The Log4j Vulnerability: What it Means for Your Business
If you’ve been following the news, you may have heard about the recently discovered Log4j vulnerability but you may not be clear on what it is and how it could affect your business.
We’re here to help.
The details are still unfolding, but here’s what we know now.
- What’s the Situation?
- What Exactly is the Log4j Vulnerability?
- Why Does It Matter?
- Does Log4Shell Affect My business?
- What Can I Do?
Let’s take a look.
What’s the Situation?
On November 24th, 2021, a new zero-day vulnerability was discovered in a popular open-source coding framework called Log4j. Cyber criminals can easily carry out destructive cyber attacks through this vulnerability by taking control of targeted computers.
Due to the extensive use of Log4j by companies worldwide, this threat impacts businesses of all sizes.
It’s expected that cleanup of this vulnerability worldwide could take months due to the volume of third-party software running this code.
What Exactly is the Log4j Vulnerability?
Log4j is a logging framework, meaning it lets developers monitor or “log” digital events on an Apache webserver.
Logging systems record application activity, such as web page requests, internet chat histories, and database transactions. They provide an audit trail, examine traffic patterns, monitor performance, plan system improvements, and troubleshoot problems.
The vulnerability, which allows remote code execution in some versions of the Log4j utility, was published online and named Log4Shell.
Through Log4Shell, specific versions of the Log4j utility can be made to misinterpret data that would typically be logged into a file as a command, which it would blindly follow, executing whatever instructions were passed on to it.
Since logging utilities can log everything from web page requests to internet chat messages, it can be easy to get the malicious command past normal defenses and onto the server. And since the logging utilities are often running with special permissions on a system, tricking them into running malicious commands can have immediate, system-wide consequences.
Typically, software should safeguard against data coming from untrusted users online, but this flaw allows them through, letting data supplied by untrusted outsiders manipulate the server’s actions.
Why Does It Matter?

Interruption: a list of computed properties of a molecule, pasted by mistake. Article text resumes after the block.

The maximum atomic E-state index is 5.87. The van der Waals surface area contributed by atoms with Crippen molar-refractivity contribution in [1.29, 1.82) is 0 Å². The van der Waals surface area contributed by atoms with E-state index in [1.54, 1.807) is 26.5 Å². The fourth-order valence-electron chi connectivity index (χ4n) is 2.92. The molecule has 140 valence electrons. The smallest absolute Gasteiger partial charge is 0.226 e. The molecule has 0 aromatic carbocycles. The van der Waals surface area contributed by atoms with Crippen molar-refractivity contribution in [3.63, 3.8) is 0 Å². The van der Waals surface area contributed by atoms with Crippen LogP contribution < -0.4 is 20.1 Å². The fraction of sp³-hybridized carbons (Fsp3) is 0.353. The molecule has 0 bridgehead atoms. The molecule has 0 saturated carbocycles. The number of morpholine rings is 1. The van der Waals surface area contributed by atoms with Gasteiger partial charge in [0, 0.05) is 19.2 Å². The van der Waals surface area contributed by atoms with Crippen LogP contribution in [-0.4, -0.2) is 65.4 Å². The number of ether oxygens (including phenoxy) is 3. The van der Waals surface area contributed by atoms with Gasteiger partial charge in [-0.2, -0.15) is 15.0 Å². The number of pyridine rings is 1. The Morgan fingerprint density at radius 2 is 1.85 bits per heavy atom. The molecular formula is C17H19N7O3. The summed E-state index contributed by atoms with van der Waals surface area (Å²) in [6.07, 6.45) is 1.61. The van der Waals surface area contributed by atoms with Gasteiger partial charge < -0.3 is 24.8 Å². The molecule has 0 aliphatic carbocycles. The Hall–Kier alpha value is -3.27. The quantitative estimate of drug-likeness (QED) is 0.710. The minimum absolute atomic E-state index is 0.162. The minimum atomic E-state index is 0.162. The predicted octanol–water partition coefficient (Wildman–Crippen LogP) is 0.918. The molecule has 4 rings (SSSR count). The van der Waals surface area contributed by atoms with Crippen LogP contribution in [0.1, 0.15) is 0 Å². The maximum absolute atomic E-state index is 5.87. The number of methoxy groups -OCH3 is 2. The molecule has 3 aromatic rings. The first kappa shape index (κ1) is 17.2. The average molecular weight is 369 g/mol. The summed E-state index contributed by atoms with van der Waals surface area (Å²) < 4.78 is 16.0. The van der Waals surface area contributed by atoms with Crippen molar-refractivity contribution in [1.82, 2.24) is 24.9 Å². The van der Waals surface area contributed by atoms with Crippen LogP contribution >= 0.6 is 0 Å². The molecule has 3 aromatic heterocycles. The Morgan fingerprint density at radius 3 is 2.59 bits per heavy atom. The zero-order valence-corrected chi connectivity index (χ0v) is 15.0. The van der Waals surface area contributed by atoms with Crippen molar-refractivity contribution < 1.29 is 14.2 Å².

If that were the extent of the problem, it would be bad enough. However, the Apache webserver is used extensively. If it’s using Log4j as its logger, it may be vulnerable.
This vulnerability has been called “the single biggest, most critical vulnerability of the last decade” due to how extensively this logging utility is used in other applications, and is present as a dependency in other services, from workstation and enterprise applications to numerous cloud services.
For example, applications from Amazon, Microsoft, IBM, Google, Cisco, Twitter, Steam, and even the United States Cybersecurity and Infrastructure Security Agency (CISA) use Log4j. This has made the Log4Shell exploit the center of multiple other exploits across the internet.
Cyber criminals have rapidly incorporated this compromise into their arsenal, using it to install crypto miners, ransomware, backdoors, and other nasty software on systems all over the internet.
Does Log4Shell Affect My business?
Due to how extensively Log4j is used and incorporated into other software and services, it’s hard to quickly determine if your servers, workstations, and online services are affected, but some of them probably are.
For example, applications and services such as FedEx Ship Manager, Amazon AWS Lambda, Salesforce Tableau, and VMware vCenter Server are all affected by the Log4Shell vulnerability.
It’s safe to assume that you might be affected in one way or another.
What Can I Do?
As with all other software vulnerabilities, the primary advice for dealing with this is to have your IT department or outsourced IT support team scan and identify the vulnerable applications on your network. This is especially true for apps accessible over the internet.
After identifying vulnerabilities, the IT team should implement the mitigation tactics available from the software provider, implement available patches, or upgrade to a secure version.
CISA also recommends setting up alerts for probes or attacks on devices running Log4j and installing a web application firewall (WAF) with rules to focus on Log4j.
For valuable, up-to-date guidance on Log4Shell, visit the CISA site: https://www.cisa.gov/uscert/apache-Log4j-vulnerability-guidance
Need Help Securing Your Southern California-based Business?
All of this might seem overwhelming, especially for small-to-medium-sized businesses that may not have the expertise to address such issues in-house, or do not have the time to do so without drawing resources away from other projects.
If you need some additional expertise to improve your cybersecurity posture, we’re here to help. Our security experts can help you find the holes in your perimeter, determine which apps might be compromised, and help you patch up any vulnerabilities you might have.
Remember, this is just the latest critical exploit to be discovered. There will undoubtedly be more – it’s only a matter of when. If you want to be prepared to tackle the next inevitable vulnerability, contact us today.